Yes, they are but in varying degrees.

Here’s what disability activist and Paralympic medalist Elizabeth Wright had to say on the term “moron”:

Moron is a term attributed to Henry H. Goddard who was a psychologist and, perhaps most disturbingly, a eugenicist. He came up with the term to describe someone who was “feeble-minded.” According to MuseumHack, Goddard felt that the term “feeble-minded” wasn’t scientific enough, so he had to come up with his own.

From this point the history of moron gets even more disturbing. Remember Goddard was a prominent eugenicist at the time… he had his word, so he now had to figure out how to classify between people who he perceived to be intelligent or not. The tests that he came up with resulted in a stack of people, namely immigrants, being labelled as morons. This included Jews, Italians, and Hungarians.

Goddard decided that the best way forward was to sterilise people he identified as morons. Essentially anyone who was offensive or deemed “unfit” could and would be sterilised.

And for idiot:

Stepping right back into the history books, the origins of the term idiot are not that questionable. In fact the word idiot etymologically derives from the Greek word idiotes meaning “private person.” It was a term used to describe someone who kept their affairs to themselves.

In later years the word passed into Latin, becoming idiota. It is here that we start to see the problematic connotations of the word; it became synonymous with “ignorant person.” This meaning passed with the term throughout history, resulting in our use of it today to mean someone we perceive as being ignorant or stupid. You can read more about the history of the word idiot here — Tales of Times Forgotten.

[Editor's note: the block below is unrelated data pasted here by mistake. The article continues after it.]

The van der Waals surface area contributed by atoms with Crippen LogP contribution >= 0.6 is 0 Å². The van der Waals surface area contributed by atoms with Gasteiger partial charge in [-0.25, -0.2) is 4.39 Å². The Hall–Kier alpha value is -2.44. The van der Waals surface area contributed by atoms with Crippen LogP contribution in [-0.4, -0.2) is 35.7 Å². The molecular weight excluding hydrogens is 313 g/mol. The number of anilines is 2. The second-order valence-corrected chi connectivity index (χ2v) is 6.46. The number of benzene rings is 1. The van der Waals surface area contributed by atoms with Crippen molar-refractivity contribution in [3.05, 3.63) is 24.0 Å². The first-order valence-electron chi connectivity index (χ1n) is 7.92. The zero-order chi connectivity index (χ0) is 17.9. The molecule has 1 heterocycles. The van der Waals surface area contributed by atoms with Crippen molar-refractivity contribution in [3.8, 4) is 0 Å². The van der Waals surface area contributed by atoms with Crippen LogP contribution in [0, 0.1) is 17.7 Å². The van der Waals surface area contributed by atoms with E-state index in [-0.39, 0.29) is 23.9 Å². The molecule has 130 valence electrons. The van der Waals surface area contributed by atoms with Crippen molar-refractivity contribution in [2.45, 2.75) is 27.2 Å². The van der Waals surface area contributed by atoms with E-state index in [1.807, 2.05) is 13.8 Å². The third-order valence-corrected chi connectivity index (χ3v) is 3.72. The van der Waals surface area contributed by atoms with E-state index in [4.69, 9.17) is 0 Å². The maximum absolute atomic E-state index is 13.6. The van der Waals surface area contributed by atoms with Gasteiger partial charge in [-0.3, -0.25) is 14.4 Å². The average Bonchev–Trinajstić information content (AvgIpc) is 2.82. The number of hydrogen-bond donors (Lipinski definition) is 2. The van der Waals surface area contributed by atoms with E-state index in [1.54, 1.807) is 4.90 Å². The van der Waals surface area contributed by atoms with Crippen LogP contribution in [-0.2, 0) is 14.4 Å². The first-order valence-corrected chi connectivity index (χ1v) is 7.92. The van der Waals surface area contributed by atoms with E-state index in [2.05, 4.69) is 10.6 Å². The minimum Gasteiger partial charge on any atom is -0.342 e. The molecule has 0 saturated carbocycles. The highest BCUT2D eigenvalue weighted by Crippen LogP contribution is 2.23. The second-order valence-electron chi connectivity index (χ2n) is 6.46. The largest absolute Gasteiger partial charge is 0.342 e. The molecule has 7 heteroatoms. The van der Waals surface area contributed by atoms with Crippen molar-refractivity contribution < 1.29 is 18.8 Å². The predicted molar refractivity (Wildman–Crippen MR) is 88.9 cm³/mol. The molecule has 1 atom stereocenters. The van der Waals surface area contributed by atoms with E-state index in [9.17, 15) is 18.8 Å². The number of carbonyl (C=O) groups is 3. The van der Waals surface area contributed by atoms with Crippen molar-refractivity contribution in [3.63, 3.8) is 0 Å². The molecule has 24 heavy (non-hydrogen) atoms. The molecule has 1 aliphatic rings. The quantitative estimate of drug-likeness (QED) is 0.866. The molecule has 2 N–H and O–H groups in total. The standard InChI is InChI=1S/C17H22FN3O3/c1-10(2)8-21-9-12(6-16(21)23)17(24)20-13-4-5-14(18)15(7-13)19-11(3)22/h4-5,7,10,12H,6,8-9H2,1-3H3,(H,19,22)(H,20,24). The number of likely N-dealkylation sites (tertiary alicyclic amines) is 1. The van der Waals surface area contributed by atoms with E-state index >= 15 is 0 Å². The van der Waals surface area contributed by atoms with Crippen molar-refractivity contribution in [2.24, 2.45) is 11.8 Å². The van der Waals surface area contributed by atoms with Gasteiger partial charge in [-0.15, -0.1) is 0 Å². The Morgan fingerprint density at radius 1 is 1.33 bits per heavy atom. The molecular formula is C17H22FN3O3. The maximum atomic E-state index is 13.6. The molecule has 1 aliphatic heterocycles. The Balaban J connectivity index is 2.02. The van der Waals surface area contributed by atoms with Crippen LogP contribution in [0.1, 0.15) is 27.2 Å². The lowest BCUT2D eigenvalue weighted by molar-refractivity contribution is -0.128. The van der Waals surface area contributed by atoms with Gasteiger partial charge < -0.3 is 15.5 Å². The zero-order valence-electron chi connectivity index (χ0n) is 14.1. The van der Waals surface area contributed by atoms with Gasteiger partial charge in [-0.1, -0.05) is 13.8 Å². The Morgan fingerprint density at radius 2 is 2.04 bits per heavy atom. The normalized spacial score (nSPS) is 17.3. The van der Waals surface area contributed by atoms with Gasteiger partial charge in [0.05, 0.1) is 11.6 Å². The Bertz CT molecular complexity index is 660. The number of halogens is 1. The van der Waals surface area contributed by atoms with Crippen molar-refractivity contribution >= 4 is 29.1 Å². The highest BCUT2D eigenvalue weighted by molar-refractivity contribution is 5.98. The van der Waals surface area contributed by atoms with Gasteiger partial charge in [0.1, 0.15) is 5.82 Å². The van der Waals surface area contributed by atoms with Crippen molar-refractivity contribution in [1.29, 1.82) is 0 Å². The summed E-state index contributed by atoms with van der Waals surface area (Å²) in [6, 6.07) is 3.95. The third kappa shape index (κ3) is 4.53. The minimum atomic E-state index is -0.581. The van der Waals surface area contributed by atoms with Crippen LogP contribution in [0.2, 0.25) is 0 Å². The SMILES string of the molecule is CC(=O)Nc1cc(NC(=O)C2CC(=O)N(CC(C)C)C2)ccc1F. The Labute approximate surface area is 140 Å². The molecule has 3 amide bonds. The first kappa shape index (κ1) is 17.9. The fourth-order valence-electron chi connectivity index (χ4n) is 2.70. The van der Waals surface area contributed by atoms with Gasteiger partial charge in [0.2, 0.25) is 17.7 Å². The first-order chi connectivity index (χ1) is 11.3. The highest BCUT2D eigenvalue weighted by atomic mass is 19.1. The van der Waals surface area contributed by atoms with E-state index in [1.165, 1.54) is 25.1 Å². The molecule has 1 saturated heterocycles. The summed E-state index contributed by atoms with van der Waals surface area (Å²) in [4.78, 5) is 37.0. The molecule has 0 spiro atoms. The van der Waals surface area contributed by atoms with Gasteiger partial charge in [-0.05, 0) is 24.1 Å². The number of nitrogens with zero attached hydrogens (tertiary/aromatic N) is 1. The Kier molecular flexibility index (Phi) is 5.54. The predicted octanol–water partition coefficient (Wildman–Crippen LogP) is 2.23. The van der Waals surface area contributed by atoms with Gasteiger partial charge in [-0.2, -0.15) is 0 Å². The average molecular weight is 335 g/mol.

I use the word idiot every day. I use it to describe myself sometimes and other people a lot. It is almost like a slip of the tongue, a common word in my linguistic insults dictionary. This one will be the hardest to stop using because it is literally everywhere.

Alternatives to crazy/mental/nuts

  • wild
  • unreal
  • incredible
  • bizarre
  • ridiculous
  • absurd
  • comical
  • farcical
  • silly
  • ludicrous
  • foolish
  • nonsensical
  • outrageous
  • shocking
  • astonishing
  • unbelievable
  • unthinkable

Alternatives to stupid

  • asinine
  • banal
  • clueless
  • fatuous
  • foolish
  • frivolous
  • gullible
  • ignorant
  • inept
  • insipid
  • irrational
  • misguided
  • misinformed
  • mistaken
  • naïve
  • oblivious
  • obtuse
  • uninformed
  • unwise
  • vacuous
  • vapid
  • wrong

Alternatives to idiot/moron/cretin

  • fool
  • asshole/arsehole
  • chump
  • jackass
  • jerk
  • melt
  • silly-billy
  • wally
  • git
  • muppet
  • tit
  • turkey
  • goofball
  • goof

Further reading